Former Sen. Joseph I. Lieberman and his scholarship winners. CT MIRROR
Former Sen. Joseph I. Lieberman and his scholarship winners.
Former Sen. Joseph I. Lieberman and his scholarship winners. CT MIRROR

Joe Lieberman isn’t voting for Dan Malloy. But that’s not news. He’s not voting for Tom Foley, either. Or Jonathan Pelto, an independent. In fact, the man who represented Connecticut in the U.S. Senate for 24 years no longer lives here.

Lieberman, 72, is a registered voter in the Riverdale section New York City now, close to many of his 13 grandchildren and his post-Senate perch as senior counsel to Kasowitz Benson Torres & Friedman in Manhattan.

He was back in Hartford on Tuesday, introducing the second class of recipients of the Joe Lieberman Connecticut Scholarship Fund. It provides the students a renewable $1,500 annual scholarship and a little TV time, if only as a backdrop to a Lieberman news conference.

After introducing the 2014 class, Lieberman held forth on third-party politics and Iraq, the issue that drove the Democratic vice presidential nominee of 2000 from the Democratic Party in 2006.  A proponent of keeping a force of at least 10,000 troops in Iraq to provide security and political stability, Lieberman offered mute criticism and praise to the Obama administration.

He applauded President Obama for intending to dispatch 300 military advisers and Secretary of State John Kerry for trying to foster a new coalition government. But the withdrawal of U.S. troops most likely contributed to the growing sectarian violence in Iraq, he said.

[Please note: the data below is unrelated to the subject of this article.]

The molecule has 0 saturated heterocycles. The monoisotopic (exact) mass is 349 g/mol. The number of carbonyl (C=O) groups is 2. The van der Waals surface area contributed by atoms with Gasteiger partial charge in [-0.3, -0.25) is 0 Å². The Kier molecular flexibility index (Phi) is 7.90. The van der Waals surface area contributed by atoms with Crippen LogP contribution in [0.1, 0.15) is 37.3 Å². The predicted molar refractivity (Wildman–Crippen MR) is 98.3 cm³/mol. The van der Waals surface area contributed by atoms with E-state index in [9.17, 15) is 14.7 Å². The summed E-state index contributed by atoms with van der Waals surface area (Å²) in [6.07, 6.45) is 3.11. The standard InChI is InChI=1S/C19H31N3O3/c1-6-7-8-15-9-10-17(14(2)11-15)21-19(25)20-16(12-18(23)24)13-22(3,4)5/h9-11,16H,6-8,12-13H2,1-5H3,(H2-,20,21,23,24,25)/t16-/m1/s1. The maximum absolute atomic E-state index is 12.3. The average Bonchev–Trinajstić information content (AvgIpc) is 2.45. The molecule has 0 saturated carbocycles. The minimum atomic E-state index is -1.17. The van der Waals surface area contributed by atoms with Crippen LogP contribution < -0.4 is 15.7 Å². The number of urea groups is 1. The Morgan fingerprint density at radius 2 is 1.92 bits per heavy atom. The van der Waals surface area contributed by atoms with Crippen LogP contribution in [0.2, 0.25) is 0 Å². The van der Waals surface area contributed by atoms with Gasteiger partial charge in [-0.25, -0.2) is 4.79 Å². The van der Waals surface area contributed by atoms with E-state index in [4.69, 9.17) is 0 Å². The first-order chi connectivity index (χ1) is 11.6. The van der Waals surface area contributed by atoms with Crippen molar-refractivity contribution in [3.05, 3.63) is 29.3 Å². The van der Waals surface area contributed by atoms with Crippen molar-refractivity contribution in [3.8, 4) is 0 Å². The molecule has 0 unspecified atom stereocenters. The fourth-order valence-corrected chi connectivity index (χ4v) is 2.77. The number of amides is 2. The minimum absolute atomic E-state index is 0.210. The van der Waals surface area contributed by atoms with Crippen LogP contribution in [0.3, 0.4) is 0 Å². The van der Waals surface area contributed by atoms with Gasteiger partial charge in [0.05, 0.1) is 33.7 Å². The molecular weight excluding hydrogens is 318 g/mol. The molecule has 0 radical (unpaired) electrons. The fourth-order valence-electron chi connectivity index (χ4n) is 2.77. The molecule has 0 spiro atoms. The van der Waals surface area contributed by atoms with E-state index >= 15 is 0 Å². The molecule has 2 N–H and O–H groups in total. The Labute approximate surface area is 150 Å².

“The fact that we didn’t keep any of our troops there has contributed to this striking series of developments where this extremist jihadist group has begun to move rapidly throughout the country, and the Iraqi government seems unable to hold ground,” Lieberman said.

Lieberman won re-election to the Senate in 2006 as an independent after losing a Democratic primary, but that experience does not necessarily make him empathize with Pelto, a former Democratic legislator running for governor as a third-party candidate.

The former senator smiled and reminded reporters he well understands the perspective of a major-party candidate who might see a third-party candidate as a spoiler.

As the running mate of Al Gore in 2000, he and Gore won the popular vote nationally, but lost the electoral vote by little more than 500 votes after a protracted recount in the deciding state of Florida.

“One of the reasons that was so close in Florida, I believe, was that there was a third-party candidate named Ralph Nader,” Lieberman said. “And arguably, if Ralph hadn’t been in the race, Al Gore and I would have won more clearly in Florida.”

Bush and Gore each won slighty more than 2.9 million votes in Florida. Nader was third, with nearly 100,000.

Patrick J. Buchanan, a conservative, may have drawn votes from Bush, but his impact was smaller as he received fewer than 20,000 votes.

Lieberman’s scholarships go to five graduating high school seniors chosen by Scholarship Management Services based on academic accomplishment and a demonstration of leadership ability.

The winners are: Priyanka Altman, Danbury High School; Brian Healy, Ledyard High School; Claire Howlett, Westhill High School, Stamford; Allison Miller, Masuk High School, Monroe; and Erin Schirra, Ellington High School.

The 2013 winners were awarded second-year scholarships.

Mark is the Capitol Bureau Chief and a co-founder of CT Mirror. He is a frequent contributor to WNPR, a former state politics writer for The Hartford Courant and Journal Inquirer, and contributor for The New York Times.

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